While the Internet is split on director Zack Snyder's decision to cast Ben Affleck as Bruce Wayne in the "Superman vs. Batman" sequel, the move makes all kinds of sense when it comes to the actor's physical presence on screen.
As detailed in my recent Superman vs. Batman workout and diet article, both superhero roles require actors who are willing to embrace the gym as their second home. For Henry Cavill, who played Superman in "Man of Steel," that meant almost a year of daily workout, intense eating regimens, and mental discipline to achieve what trainer Mark Twight and Warner Bros. were aiming for.
Which is why Affleck is the perfect fit for this aspect of the Batman role. One only has to look at his physical transformation for the 2010 crime-thriller "The Town" (of which he also directed) for proof.
"I was playing this guy who was supposed to be very tough, a professional hockey player, then he got into drugs and he quit and re-dedicated himself furiously to this workout regimen," he told Access Hollywood. "And I saw that and I didn't think about it too much - and then six months out I panicked and realized I have to transform my body, or I will be a complete fraud, and I will be derided openly, nakedly. I just didn't want to ask for all this reality from everyone else and not have it myself."
"It was horrible, horrible - but all worth it," the actor added.
In what should be music to "Man of Steel" trainer Mark Twight's ears, who will likely lend his expertise once more for the sequel, Affleck remained focused and disciplined throughout his months of training for "The Town."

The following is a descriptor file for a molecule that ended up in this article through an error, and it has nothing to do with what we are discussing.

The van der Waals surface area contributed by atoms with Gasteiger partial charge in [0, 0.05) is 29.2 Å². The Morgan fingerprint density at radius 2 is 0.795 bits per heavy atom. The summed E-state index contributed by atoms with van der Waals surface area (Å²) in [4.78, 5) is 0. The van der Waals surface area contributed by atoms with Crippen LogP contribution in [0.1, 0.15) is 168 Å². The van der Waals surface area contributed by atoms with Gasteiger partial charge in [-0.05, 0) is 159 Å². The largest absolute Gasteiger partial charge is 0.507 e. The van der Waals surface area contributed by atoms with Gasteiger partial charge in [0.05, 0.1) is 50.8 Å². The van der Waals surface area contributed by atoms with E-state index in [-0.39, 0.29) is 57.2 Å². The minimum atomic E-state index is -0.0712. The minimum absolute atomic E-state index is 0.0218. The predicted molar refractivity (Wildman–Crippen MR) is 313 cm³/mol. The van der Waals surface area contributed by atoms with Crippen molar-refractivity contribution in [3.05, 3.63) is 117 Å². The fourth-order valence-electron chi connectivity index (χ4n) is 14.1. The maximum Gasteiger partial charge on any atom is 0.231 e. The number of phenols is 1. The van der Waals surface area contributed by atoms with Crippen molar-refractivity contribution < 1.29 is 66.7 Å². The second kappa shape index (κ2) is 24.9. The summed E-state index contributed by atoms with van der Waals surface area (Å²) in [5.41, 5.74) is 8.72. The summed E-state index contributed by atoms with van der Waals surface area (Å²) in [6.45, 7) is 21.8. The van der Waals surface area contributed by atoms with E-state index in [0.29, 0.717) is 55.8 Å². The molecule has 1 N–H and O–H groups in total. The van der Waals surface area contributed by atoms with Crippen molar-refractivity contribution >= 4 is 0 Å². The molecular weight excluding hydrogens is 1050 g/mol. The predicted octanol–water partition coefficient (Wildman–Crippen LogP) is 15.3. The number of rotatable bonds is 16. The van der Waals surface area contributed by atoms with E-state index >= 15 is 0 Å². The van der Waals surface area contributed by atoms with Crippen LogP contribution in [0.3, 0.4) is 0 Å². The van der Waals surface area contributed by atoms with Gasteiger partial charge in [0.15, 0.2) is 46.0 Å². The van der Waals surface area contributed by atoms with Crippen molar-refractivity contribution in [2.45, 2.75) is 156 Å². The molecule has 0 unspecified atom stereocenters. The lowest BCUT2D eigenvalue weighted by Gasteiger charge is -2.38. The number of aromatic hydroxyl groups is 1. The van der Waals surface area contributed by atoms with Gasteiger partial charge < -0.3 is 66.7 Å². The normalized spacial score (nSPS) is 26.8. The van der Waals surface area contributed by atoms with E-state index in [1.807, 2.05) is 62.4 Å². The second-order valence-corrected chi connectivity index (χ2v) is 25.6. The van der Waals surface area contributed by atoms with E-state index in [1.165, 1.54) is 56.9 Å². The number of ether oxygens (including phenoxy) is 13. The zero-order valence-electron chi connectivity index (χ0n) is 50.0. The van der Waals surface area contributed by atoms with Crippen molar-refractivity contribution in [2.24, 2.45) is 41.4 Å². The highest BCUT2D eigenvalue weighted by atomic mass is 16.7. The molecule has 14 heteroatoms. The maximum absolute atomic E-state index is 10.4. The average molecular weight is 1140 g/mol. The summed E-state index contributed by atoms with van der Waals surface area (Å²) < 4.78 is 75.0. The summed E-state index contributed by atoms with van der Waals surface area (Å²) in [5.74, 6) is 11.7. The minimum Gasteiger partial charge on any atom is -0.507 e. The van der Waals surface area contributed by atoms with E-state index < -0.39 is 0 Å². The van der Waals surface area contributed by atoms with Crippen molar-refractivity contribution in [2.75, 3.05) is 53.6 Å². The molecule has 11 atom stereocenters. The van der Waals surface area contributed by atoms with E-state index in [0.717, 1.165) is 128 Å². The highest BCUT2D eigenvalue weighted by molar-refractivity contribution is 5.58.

“He not only has set aside time to train, he gets the proper rest and maintains a proper diet,” Walter Norton Jr. told the Boston Herald. “He does the things other people would struggle with on a daily basis and really excels.
“I’d like to take more credit,” he added. “But he’s pretty strict. He’s not a guy who comes up with excuses.”
Even actor Jon Hamm, who co-starred in the "The Town," took notice of Affleck's dedication to the task.
“I think the discipline of having to work out and being focused on that as well as having to be prepared [as] a director, as well as having to be prepared as an actor — it was almost military in its structure,” Jon told Access Hollywood. “That was, I think, helpful to him and obviously the guy had to have a certain body type — pro-athlete. And all of that dovetailed nicely with looking good."
So rest easy, Internet. Ben Affleck may not have been your first choice, but let's not forget the uproar that followed after Heath Ledger was cast as the Joker. We may just find ourselves eating crow yet again.
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